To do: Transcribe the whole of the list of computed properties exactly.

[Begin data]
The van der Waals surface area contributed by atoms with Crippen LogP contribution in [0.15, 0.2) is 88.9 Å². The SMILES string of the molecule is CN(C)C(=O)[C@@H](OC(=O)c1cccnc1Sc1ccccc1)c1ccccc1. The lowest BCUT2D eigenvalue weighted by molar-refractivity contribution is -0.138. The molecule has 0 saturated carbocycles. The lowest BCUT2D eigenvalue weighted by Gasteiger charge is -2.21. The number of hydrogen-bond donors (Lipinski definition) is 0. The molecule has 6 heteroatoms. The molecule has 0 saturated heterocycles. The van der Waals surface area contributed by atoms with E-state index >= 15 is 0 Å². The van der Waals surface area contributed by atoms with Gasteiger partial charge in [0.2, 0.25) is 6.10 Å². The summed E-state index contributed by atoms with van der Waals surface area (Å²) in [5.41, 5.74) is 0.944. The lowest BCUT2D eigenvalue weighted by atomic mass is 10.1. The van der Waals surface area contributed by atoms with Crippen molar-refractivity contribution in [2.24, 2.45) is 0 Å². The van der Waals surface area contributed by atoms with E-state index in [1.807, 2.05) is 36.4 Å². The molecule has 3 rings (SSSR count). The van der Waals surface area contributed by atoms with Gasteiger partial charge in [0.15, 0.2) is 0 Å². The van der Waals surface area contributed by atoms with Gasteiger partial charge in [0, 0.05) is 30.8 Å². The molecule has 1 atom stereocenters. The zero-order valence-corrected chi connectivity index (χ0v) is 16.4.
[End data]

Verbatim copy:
The van der Waals surface area contributed by atoms with Crippen LogP contribution in [0.15, 0.2) is 88.9 Å². The SMILES string of the molecule is CN(C)C(=O)[C@@H](OC(=O)c1cccnc1Sc1ccccc1)c1ccccc1. The lowest BCUT2D eigenvalue weighted by molar-refractivity contribution is -0.138. The molecule has 0 saturated carbocycles. The lowest BCUT2D eigenvalue weighted by Gasteiger charge is -2.21. The number of hydrogen-bond donors (Lipinski definition) is 0. The molecule has 6 heteroatoms. The molecule has 0 saturated heterocycles. The van der Waals surface area contributed by atoms with E-state index >= 15 is 0 Å². The van der Waals surface area contributed by atoms with Gasteiger partial charge in [0.2, 0.25) is 6.10 Å². The summed E-state index contributed by atoms with van der Waals surface area (Å²) in [5.41, 5.74) is 0.944. The lowest BCUT2D eigenvalue weighted by atomic mass is 10.1. The van der Waals surface area contributed by atoms with Crippen molar-refractivity contribution in [2.24, 2.45) is 0 Å². The van der Waals surface area contributed by atoms with E-state index in [1.807, 2.05) is 36.4 Å². The molecule has 3 rings (SSSR count). The van der Waals surface area contributed by atoms with Gasteiger partial charge in [0.15, 0.2) is 0 Å². The van der Waals surface area contributed by atoms with Gasteiger partial charge in [0, 0.05) is 30.8 Å². The molecule has 1 atom stereocenters. The zero-order valence-corrected chi connectivity index (χ0v) is 16.4.